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Catholics, Cotton Candy, and Comeuppance

PIC Care Bear farting a rainbow

And I says to myself, I says, Sorry, Shakespeare! Sorry, Homer! Sorry, Flannery O’Connor and Evelyn Waugh, Somerset Maugham, Mark Twain, Faulkner, Melville, Doestoevsky, Chaucer, Joseph Conrad, Dickens, and Thomas “Joyboy” Mann. Sorry to you all, but you have got to go, because I’m fairly sure that on page 243, right where nice little college girls and college boys could read it, someone got in someone else’s pants and didn’t drop dead of the clap before the end of the book. And on the very next page, someone used God’s name in vain and even though a perfectly good crevasse could have plausibly opened up and swallowed him without doing much violence to the dramatic integrity of the work as a whole, IT DIDN’T HAPPEN. Is outrage!

Read the rest at the Register. 

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Moving past the urge to truth-bomb

Loved this post from What do you do, dear: Learning when (NOT) to talk to strangers about my child’s disability.  She says that when she was first learning to adapt to her son’s spina bifida and paralysis, she would make sure to correct the heck out of every stranger who made an innocent, incorrect assumption.

I was basically punking any well-meaning stranger who happened to cross my path. No one was safe.

There was the older gentleman at the camera shop who noticed my stroller and commented that my son would be “running all over the house in no time!” To which I smilingly chirped:

“Well, he doesn’t move his legs, so he’ll probably be all over the house in a wheelchair!”

Or the woman at the park who went on and on about how fantastically clean my kid’s shoes were:

“When you don’t walk it’s a lot easier to keep them clean! Hardy har har. . .”

She recognized that this oversharing embarrassed her and made the innocent targets of her truth bombs feel guilty and ashamed, which was not her goal. She says,

 My penchant for TMI conversations didn’t come from hurt feelings or defensiveness or even the desire to spread awareness– it came from insecurity and inexperience (and also, from being a knucklehead).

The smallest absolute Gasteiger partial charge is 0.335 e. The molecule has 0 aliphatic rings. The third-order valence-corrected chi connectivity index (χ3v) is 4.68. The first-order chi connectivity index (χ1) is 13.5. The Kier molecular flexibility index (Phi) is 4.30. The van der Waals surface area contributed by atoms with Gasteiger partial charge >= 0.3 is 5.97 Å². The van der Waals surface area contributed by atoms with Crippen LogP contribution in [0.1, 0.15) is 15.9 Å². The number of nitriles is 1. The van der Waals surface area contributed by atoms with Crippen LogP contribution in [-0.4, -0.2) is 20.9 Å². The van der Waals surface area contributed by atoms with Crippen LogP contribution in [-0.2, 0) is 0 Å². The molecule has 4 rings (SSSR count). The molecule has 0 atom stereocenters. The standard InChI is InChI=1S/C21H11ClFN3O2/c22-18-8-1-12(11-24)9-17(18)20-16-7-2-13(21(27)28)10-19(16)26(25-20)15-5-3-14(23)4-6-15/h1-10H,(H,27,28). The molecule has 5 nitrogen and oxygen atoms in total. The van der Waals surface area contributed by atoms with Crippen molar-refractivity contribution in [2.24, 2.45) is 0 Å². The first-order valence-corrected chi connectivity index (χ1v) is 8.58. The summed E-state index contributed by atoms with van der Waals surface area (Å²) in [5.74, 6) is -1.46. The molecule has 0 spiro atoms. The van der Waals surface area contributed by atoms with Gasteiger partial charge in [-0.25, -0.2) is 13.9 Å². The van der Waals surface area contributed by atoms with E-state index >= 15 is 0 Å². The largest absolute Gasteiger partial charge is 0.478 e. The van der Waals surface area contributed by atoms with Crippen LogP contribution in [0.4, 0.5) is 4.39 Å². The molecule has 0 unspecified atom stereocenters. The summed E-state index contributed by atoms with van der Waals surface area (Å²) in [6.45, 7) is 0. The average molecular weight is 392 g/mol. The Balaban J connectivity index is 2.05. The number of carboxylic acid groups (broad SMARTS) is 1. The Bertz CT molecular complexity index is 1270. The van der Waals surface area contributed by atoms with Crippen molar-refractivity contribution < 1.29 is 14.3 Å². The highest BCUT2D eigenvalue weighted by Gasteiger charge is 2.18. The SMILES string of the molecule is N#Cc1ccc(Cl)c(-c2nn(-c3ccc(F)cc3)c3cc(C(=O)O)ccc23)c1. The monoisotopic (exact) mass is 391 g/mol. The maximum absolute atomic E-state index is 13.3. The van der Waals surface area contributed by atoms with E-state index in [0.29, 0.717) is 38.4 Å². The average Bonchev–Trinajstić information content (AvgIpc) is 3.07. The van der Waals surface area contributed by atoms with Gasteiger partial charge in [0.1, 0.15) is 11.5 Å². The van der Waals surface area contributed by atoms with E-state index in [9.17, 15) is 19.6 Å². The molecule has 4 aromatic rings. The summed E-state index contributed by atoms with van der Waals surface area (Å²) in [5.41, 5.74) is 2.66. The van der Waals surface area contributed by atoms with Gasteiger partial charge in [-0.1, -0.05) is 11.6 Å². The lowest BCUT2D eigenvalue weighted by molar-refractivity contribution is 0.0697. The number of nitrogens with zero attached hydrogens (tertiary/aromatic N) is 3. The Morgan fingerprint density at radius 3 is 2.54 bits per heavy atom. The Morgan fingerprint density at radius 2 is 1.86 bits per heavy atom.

I was so hyper-aware of our situation that when strangers assumed my child was on the typical trajectory for milestones and growth, I didn’t know how not to set them straight. It was like being stuck in one of those commercials where everyone thinks they’re eating delivery but you know they’re really eating DiGiorno. How can you not shout that kind of truth into the void? That kind of secret can not be contained!

I love how she decided to make a change in her attitude and her approach. Sure, if someone wants or needs to know the details, then by all means, educate. Sometimes that’s what the situation warrants. But it’s not always necessary to bash people over the head with the whole truth, especially if they mean well and there is nothing to be gained by making everything all awkward.

And, more importantly, truth is a magnanimous thing, like a tree that bears several different kinds of fruit. She says:

And if a stranger wants to gush about what a “good boy” my son is for keeping his shoes shiny and clean, then I’ll chuckle and nod and keep our diagnosis to myself. Because, honestly, it doesn’t matter why they think he’s a good boy– he just is.

Lovely.  Read the rest here.

I hope this doesn’t offend anyone whose children are dealing with disabilities, but so much of what she said — the mistakes she made, and the changes she decided to make – rang true for me, as a mother whose life has so often been out of step from most of the people we meet. When we were homeschooling, when we started having more kids than anyone could even imagine having, when we were super duper broke, and so on, I felt so, so different. I was insecure enough to feel like I had to make sure everyoneknew that we knew were different, that we liked being different, that being different meant that we are smarter and tougher and more interesting and more courageous than you could ever imagine with your walking down the street in your clueless, pedestrian way, because we have lived life to the lifiest, and so on.

“OH, the four kids wrecking up the doctor’s waiting room are nothing, I have FORTY-SIX more kids at home, and here is a picture of all 723 cousins at our last family reunion. Now say it’s beautiful or I’ll know how little you understand about the beauty of life!!” or “Oh, you think it’s rough looking for meat that’s on sale, maybe you need to hear about the time I ATE NOTHING BUT HOT DOG BUNS FOR SIX DAYS AND WE COULD SEE OUR BREATH IN THE KITCHEN THE WHOLE TIME BECAUSE WE CHOSE TO BUY A BOOK ABOUT THE SAINTS RATHER THAN HEATING OIL.”

Urp. Sorry about that. It looked like arrogance, but it came from a profound insecurity. Before anyone could discover what a loser I was, I was going to preempt them with the truth, and if they avoided me after that, then it just showed that they couldn’t handle etc. etc. etc.

Meh. Let’s just relax. Most people have gone through something painful or difficult, either in the past or in the present, and they don’t feel the need to carry a sign announcing it to everyone. Most people are not out to offend. Most people, when they make a nice comment, are just trying to be decent human beings, so why  not return the favor and just be human beings together?

This is what people mean, or ought to mean, when they say they learned so much from their children. It’s not about your suffering and struggles vaulting you up to some superior pedestal of ultra-understanding, and it’s not about your duty to go dragging unsuspecting strangers up to your lofty level.